16 · Dec · 2019
Over the last two decades, Mongolia’s capital city has swelled in size. In 2004 alone, nearly 70,000 individuals moved from their rural homes to Ulaanbaatar, with many settling in the city’s outlying ger districts. According to area officials these ger districts account for 80% of the city’s air pollution.
In January of 2018, concentrations of breathable airborne particles, reached more than 133 times the level the World Health Organization deems safe. High pollution levels have led to calls for change. In one of Mongolia’s largest demonstrations in years, around 15,000 people marched against air pollution.
Government officials agree there is a problem, According to Batbayasgalan Jantsan, the city’s deputy mayor in charge of green development “The state has to protect its citizens from environmental pollution”.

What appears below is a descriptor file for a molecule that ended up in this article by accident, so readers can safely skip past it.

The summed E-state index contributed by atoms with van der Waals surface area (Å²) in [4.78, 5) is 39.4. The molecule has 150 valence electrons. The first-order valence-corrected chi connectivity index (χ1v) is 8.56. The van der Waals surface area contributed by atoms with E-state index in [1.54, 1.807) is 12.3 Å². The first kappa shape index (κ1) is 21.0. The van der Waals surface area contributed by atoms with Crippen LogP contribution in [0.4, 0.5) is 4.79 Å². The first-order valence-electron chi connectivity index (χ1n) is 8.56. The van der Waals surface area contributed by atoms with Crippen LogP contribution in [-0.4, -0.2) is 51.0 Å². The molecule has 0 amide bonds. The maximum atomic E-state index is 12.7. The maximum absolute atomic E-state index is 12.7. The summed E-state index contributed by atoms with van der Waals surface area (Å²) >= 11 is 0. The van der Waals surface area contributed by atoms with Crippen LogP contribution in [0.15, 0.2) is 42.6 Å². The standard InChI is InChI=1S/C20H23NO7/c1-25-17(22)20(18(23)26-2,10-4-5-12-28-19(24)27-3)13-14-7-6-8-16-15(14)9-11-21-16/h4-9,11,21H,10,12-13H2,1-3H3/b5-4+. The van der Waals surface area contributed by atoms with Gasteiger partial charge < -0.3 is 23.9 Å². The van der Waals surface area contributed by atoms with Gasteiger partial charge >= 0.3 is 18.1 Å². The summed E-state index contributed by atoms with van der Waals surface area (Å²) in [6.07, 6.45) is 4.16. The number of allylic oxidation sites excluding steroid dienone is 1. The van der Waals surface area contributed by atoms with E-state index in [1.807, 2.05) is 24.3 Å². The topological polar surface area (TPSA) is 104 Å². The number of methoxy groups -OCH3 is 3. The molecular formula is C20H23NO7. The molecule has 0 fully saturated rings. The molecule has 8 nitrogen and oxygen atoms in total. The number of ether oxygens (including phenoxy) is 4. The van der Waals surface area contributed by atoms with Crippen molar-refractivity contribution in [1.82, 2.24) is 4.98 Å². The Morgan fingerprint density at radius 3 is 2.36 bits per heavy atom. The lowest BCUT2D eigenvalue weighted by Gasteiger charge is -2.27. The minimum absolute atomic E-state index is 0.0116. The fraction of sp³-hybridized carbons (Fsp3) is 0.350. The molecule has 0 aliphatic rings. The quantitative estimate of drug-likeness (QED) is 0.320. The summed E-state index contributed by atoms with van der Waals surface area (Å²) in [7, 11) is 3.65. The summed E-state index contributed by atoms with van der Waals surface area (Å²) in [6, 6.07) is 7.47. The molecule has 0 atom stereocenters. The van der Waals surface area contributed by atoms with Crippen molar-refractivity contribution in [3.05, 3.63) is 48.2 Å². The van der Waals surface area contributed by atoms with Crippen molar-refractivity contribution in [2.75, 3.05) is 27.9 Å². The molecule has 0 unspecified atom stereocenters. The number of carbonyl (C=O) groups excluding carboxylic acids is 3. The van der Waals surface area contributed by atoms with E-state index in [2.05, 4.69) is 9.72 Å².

Last year, In an effort to decrease air pollution, the government decided to ban migration, and recently extended the ban until 2020. Yet, many feel the migration ban is not enough.
Officials at the city, provincial and national level are now working on a program to encourage citizens to migrate from Ulaanbaatar to the provinces. “Creating jobs in the countryside is important. This is what citizens want. They say, ‘I want to go back home, but I need a job’,” Batbayasgalan said.
While fostering rural development has popular support, more than half of the country’s GDP is generated in Ulaanbaatar. Last year when unemployment in the city was 8.7%, in rural areas it was as high as 10.7%.
Read the original: Pollution Pushes Mongolia’s Herders to Reconsider City Life
Published on September 14th, 2018 on The Guardian
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